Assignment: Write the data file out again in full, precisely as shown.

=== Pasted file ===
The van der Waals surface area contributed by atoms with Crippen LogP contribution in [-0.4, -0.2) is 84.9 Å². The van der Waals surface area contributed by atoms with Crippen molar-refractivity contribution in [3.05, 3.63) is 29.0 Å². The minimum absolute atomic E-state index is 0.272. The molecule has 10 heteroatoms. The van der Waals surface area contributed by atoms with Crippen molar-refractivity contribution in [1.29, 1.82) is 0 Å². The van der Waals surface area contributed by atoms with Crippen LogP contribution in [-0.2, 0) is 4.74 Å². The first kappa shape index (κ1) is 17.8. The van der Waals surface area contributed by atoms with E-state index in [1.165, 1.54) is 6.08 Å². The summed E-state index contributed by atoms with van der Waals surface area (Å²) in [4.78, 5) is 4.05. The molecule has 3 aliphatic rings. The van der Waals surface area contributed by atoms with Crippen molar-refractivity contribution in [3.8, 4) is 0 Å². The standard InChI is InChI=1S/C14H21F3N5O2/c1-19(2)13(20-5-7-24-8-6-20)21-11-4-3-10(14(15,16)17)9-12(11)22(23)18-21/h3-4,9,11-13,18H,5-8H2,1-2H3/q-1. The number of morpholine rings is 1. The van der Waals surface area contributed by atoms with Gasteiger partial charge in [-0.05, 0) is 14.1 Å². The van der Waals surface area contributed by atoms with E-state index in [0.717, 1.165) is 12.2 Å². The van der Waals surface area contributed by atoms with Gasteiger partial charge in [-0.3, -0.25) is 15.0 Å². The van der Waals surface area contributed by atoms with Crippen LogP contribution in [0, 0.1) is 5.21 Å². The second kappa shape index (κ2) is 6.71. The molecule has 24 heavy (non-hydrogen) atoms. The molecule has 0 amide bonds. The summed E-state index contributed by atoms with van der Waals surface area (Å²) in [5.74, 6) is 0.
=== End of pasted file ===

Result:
The van der Waals surface area contributed by atoms with Crippen LogP contribution in [-0.4, -0.2) is 84.9 Å². The van der Waals surface area contributed by atoms with Crippen molar-refractivity contribution in [3.05, 3.63) is 29.0 Å². The minimum absolute atomic E-state index is 0.272. The molecule has 10 heteroatoms. The van der Waals surface area contributed by atoms with Crippen molar-refractivity contribution in [1.29, 1.82) is 0 Å². The van der Waals surface area contributed by atoms with Crippen LogP contribution in [-0.2, 0) is 4.74 Å². The first kappa shape index (κ1) is 17.8. The van der Waals surface area contributed by atoms with E-state index in [1.165, 1.54) is 6.08 Å². The summed E-state index contributed by atoms with van der Waals surface area (Å²) in [4.78, 5) is 4.05. The molecule has 3 aliphatic rings. The van der Waals surface area contributed by atoms with Crippen molar-refractivity contribution in [3.8, 4) is 0 Å². The standard InChI is InChI=1S/C14H21F3N5O2/c1-19(2)13(20-5-7-24-8-6-20)21-11-4-3-10(14(15,16)17)9-12(11)22(23)18-21/h3-4,9,11-13,18H,5-8H2,1-2H3/q-1. The number of morpholine rings is 1. The van der Waals surface area contributed by atoms with Gasteiger partial charge in [-0.05, 0) is 14.1 Å². The van der Waals surface area contributed by atoms with E-state index in [0.717, 1.165) is 12.2 Å². The van der Waals surface area contributed by atoms with Gasteiger partial charge in [-0.3, -0.25) is 15.0 Å². The van der Waals surface area contributed by atoms with Crippen LogP contribution in [0, 0.1) is 5.21 Å². The second kappa shape index (κ2) is 6.71. The molecule has 24 heavy (non-hydrogen) atoms. The molecule has 0 amide bonds. The summed E-state index contributed by atoms with van der Waals surface area (Å²) in [5.74, 6) is 0.